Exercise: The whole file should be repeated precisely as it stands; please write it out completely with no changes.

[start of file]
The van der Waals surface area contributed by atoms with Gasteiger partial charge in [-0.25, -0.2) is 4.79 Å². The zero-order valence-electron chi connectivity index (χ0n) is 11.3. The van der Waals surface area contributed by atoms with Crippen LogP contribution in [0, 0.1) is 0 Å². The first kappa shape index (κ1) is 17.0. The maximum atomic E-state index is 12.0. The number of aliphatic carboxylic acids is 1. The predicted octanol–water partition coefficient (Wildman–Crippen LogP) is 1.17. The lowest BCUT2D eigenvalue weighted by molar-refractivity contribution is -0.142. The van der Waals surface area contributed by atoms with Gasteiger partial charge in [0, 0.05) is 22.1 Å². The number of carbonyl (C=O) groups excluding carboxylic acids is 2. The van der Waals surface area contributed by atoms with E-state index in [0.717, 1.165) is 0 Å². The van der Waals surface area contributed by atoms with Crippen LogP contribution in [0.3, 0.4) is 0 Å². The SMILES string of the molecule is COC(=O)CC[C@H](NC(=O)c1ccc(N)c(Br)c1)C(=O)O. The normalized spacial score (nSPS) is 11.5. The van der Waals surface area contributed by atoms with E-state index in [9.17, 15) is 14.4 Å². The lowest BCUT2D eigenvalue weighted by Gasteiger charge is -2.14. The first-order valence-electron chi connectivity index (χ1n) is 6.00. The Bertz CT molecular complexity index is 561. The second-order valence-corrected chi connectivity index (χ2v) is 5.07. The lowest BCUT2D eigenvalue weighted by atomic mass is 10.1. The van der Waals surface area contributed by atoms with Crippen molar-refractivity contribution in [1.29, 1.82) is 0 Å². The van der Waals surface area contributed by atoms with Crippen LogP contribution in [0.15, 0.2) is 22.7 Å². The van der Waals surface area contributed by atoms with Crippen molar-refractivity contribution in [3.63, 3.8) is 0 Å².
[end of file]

The van der Waals surface area contributed by atoms with Gasteiger partial charge in [-0.25, -0.2) is 4.79 Å². The zero-order valence-electron chi connectivity index (χ0n) is 11.3. The van der Waals surface area contributed by atoms with Crippen LogP contribution in [0, 0.1) is 0 Å². The first kappa shape index (κ1) is 17.0. The maximum atomic E-state index is 12.0. The number of aliphatic carboxylic acids is 1. The predicted octanol–water partition coefficient (Wildman–Crippen LogP) is 1.17. The lowest BCUT2D eigenvalue weighted by molar-refractivity contribution is -0.142. The van der Waals surface area contributed by atoms with Gasteiger partial charge in [0, 0.05) is 22.1 Å². The number of carbonyl (C=O) groups excluding carboxylic acids is 2. The van der Waals surface area contributed by atoms with E-state index in [0.717, 1.165) is 0 Å². The van der Waals surface area contributed by atoms with Crippen LogP contribution in [0.3, 0.4) is 0 Å². The SMILES string of the molecule is COC(=O)CC[C@H](NC(=O)c1ccc(N)c(Br)c1)C(=O)O. The normalized spacial score (nSPS) is 11.5. The van der Waals surface area contributed by atoms with E-state index in [9.17, 15) is 14.4 Å². The lowest BCUT2D eigenvalue weighted by Gasteiger charge is -2.14. The first-order valence-electron chi connectivity index (χ1n) is 6.00. The Bertz CT molecular complexity index is 561. The second-order valence-corrected chi connectivity index (χ2v) is 5.07. The lowest BCUT2D eigenvalue weighted by atomic mass is 10.1. The van der Waals surface area contributed by atoms with Crippen molar-refractivity contribution in [1.29, 1.82) is 0 Å². The van der Waals surface area contributed by atoms with Crippen LogP contribution in [0.15, 0.2) is 22.7 Å². The van der Waals surface area contributed by atoms with Crippen molar-refractivity contribution in [3.63, 3.8) is 0 Å².